Best Drupal HostingBest Joomla HostingBest Wordpress Hosting
WORLD POLICY ON AIR

World Policy Journal is proud to share our weekly podcast, World Policy On Air, featuring former Newsweek On Air host David Alpern with timely insights from global affairs analyst Michael Moran of Transformative.io, risk and geostrategy consultants. Click here to subscribe on iTunes!

THE LATEST

AddToAny
Share/Save

2003 Events

Dec 31 2003 12:00 am

 


















2003 Events

Click on the link to view more details and a live or archived video webcast of the event.



























































































































































































































September 23 The 2004 Presidential Race: Will Foreign Policy Matter?
February 20 The Democratic Deficit in Latin America


March 6



America's Intelligence Breakdown

March 13 Frontierland: The Fate of the new Central Asian States
March 19

Documentary Showing of "Nuclear Iceberg"

March 27

Nation Building: Does It Work?



April 3

What's Happened to the Axis of Evil?
April 10 The Troubled World Economy: Is There Any Solution?
April 24 Europe and America: Can the Split Ever be Healed?
September 25 The Bush Doctrine and the 2004 Presidential Race
October 2 Can the United Nations Survive?
October 16 The Schism in the Western Alliance: Can it be Repaired?


October 23



Homeland Security: The Facts Behind the Fiction

November 6 Is the War on Terrorism a War on Scientific Inquiry?
November 13

Religion and U.S. Foreign Policy

November 20

The $500 Billion Question: Can the Pentagon be Contained?



December 4

Terrorism's Aftermath: America's War on Immigrants


 



February 6



THE 2004 PRESIDENTIAL RACE: WILL FOREIGN POLICY MATTER?




a panel discussion with




PROFESSOR MICHAEL KLARE



and
HUMPHREY TAYLOR




Moderated by

STEPHEN SCHLESINGER

Historically, international affairs have not counted for very much in American presidential elections. The economy has proven to be the most important factor to voters. But September 11th, Iraq and homeland security appeared to have played decisive roles in recent Congressional elections. Will a similar batch of global questions be central to the 2004 race? If not, should they be? And which ones would be the most important in assessing a candidate's viability? These and related matters will be the subject of our panel discussion.



February 20

THE DEMOCRATIC DEFICIT IN LATIN AMERICA




a panel discussion with




PETER ROMERO



and
MICHAEL SHIFTER





Moderated by

SILVANA PATERNOSTRO




For the past decade or so, as almost all of Latin America has democratized, the governments of the region have enthusiastically adopted neo-liberal economics. But, given persistent and unresolved financial difficulties throughout the Hemisphere, many citizens are now beginning to doubt the virtues of such an approach. Using the same new democratic impulses, many nations are now veering leftward or in populist directions - in nations like Ecuador, Venezuela and Brazil - but at the cost of widespread social upheaval. Are the needs for economic change compatible with democracy today? Is democracy viable in a Hemisphere with great poverty and illiteracy? What is the future of this vast land-mass, especially given the general neglect or indifference shown to its needs by the United States? What are the prospects for success for Lula in Brazil? Can he construct a workable left-of-center model for the current crop of populist leaders in Latin America? These and other questions will be addressed by the panel.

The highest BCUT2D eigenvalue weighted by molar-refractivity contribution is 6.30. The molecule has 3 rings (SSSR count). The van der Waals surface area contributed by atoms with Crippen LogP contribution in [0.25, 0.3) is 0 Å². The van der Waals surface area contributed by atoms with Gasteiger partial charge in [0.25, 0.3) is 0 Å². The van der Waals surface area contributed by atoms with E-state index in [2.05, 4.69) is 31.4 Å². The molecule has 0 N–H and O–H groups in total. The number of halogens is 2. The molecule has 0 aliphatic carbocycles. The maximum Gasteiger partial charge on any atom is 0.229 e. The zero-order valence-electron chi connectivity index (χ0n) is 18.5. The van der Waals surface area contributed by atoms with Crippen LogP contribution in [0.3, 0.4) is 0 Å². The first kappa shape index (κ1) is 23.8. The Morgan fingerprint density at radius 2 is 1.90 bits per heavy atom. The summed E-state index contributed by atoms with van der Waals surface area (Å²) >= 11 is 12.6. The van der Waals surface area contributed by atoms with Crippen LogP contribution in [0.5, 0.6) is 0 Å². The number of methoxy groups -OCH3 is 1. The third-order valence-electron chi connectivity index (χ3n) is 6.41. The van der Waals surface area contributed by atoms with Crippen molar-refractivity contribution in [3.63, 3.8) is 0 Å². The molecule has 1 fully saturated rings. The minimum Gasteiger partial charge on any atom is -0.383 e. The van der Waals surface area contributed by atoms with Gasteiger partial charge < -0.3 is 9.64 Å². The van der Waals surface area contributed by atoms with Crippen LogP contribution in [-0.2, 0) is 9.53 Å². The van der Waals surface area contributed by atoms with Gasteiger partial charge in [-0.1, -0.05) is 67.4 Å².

March 6



AMERICA'S INTELLIGENCE BREAKDOWN




a panel discussion with




MAURICE SONNENBERG



and
RICHARD ALLEN




Moderated by

SHERLE SCHWENNINGER




The multiple failures and shortcomings of US intelligence in the area of counter-terrorism before 9/11 are by now well known. From books to Congressional hearings, the "whys," " wherefores" and "what ifs," have been gone over with a fine toothcomb. But in light of all of this analysis, hand wringing and second-guessing, what concrete steps have actually been taken to fix the problems, and what are likely to be the impact and effectiveness of such measures in combating a new generation of international terrorists, one that seeks to inflict large-scale physical damage and massive casualties on their opponents. And beyond the war on terrorism, what are their civil liberties implications for the people of the United States of new intelligence gathering and analysis capabilities that inevitably involve ever greater intrusions into everyone's' lives?




March 13



FRONTIERLAND:



THE FATE OF THE NEW CENTRAL ASIAN STATES




a panel discussion with




SCOTT HORTON



and
TED KARASIK




Moderated by

IAN BREMMER




Since September 11, the Caspian basin has gotten an extraordinary amount of attention. A confluence of the global energy politics and the war on terror has made "frontierland" a highest policy priority. Cabinet level visits, U.S. bases, and promises of significant funding put the Caspian firmly on the map. Today, the war against Al Qaeda in Afghanistan and Pakistan continues. But with President Bush turning to Iraq and the Middle East, what will come of U.S. policy and Eurasia? Will the United States maintain its present level of involvement? Will Russia reassert an imperial role? Where does China fit in and how stable will the region itself be as a consequence?